One of the reasons why I think Manila might be the best suited software out there for building a school Website is the flexibility and functions that it has behind the scenes. Now I don’t know about MT or the other open source alternatives, but I’m not sure how many other Weblog packages could facilitate a workable solution to the content review requirements that my superintendent has asked for. I think Manila has.

What I’ve been struggling with is finding a balance between the districts desire to ensure quality content on the site in terms of appropriateness and correctness and a process that will not be so cumbersome that teachers or staff members wouldn’t be willing to post to the site. With the help of my redesign team, I think we’ve come up with something that will work.

When someone creates a news post on any of the dozens of Weblogs we’ll have running, we’ll configure that site to send notifications to that person’s supervisor and to our Public Information Officer who can review the content right in the e-mail and reply to the author with approval or changes. Once the author receives those approvals, she goes back and publishes the post. When someone creates a story on a site, notification will be sent as usual, but the author won’t link the stories to anywhere (since that’s pretty much the only way anyone will know they were created) until she gets approvals back. For now, all commenting will be turned off, so that shouldn’t be a problem.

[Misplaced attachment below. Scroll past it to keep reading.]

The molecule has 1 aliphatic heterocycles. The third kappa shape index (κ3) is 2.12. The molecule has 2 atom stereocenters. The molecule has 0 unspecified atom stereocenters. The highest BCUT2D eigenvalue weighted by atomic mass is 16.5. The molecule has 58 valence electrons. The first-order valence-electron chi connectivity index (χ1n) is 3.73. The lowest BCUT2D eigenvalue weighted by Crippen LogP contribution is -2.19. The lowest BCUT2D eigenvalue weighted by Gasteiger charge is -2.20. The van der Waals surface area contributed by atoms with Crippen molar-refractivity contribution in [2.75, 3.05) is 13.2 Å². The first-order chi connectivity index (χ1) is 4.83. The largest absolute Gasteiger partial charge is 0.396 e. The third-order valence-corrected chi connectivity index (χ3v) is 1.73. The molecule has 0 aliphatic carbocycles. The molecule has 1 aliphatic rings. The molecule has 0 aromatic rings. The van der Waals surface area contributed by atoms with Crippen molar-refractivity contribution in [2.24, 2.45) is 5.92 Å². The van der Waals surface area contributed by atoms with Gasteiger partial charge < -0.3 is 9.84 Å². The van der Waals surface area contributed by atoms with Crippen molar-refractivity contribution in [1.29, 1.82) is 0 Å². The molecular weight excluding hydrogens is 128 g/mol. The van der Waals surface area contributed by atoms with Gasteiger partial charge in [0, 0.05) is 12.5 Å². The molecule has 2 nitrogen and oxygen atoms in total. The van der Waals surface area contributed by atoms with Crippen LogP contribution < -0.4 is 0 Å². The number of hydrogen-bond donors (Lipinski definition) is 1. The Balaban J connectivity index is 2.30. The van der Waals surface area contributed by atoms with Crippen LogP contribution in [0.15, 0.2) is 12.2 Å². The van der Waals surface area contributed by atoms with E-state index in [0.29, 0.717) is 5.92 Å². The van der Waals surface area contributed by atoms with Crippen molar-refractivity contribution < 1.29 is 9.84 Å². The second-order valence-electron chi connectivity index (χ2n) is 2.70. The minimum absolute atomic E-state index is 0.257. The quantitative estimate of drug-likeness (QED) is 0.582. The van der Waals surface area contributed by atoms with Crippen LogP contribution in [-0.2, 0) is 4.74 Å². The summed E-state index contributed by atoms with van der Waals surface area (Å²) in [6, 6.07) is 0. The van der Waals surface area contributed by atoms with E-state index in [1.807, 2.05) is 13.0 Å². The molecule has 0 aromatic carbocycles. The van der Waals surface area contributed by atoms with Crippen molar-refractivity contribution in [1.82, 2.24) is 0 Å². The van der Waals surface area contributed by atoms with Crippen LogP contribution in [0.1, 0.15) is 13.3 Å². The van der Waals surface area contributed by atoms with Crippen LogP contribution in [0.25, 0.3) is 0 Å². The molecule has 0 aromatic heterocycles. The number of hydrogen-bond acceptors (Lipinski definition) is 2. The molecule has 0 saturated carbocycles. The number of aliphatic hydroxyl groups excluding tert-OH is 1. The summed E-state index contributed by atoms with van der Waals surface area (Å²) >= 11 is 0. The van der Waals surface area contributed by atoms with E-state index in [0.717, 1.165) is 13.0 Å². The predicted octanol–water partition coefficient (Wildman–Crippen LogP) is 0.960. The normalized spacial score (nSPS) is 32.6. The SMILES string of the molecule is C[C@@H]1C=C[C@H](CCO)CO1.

The teachers on the team all said this wasn’t unreasonable, and the principal and PIO felt the district’s concerns would be met by this process. I’m sure it’s going to need tweaking, but for now, I think we can move forward. And the best news is that I’ve gotten nothing but positive feedback on the look and feel of the pages. (And believe it or not, yesterday a school webmaster from a nearby district called me out of the blue and said, and I quote, “my board wants our site to look like your site. How do we do it?” Looks like I may be sending Bryan some more business.)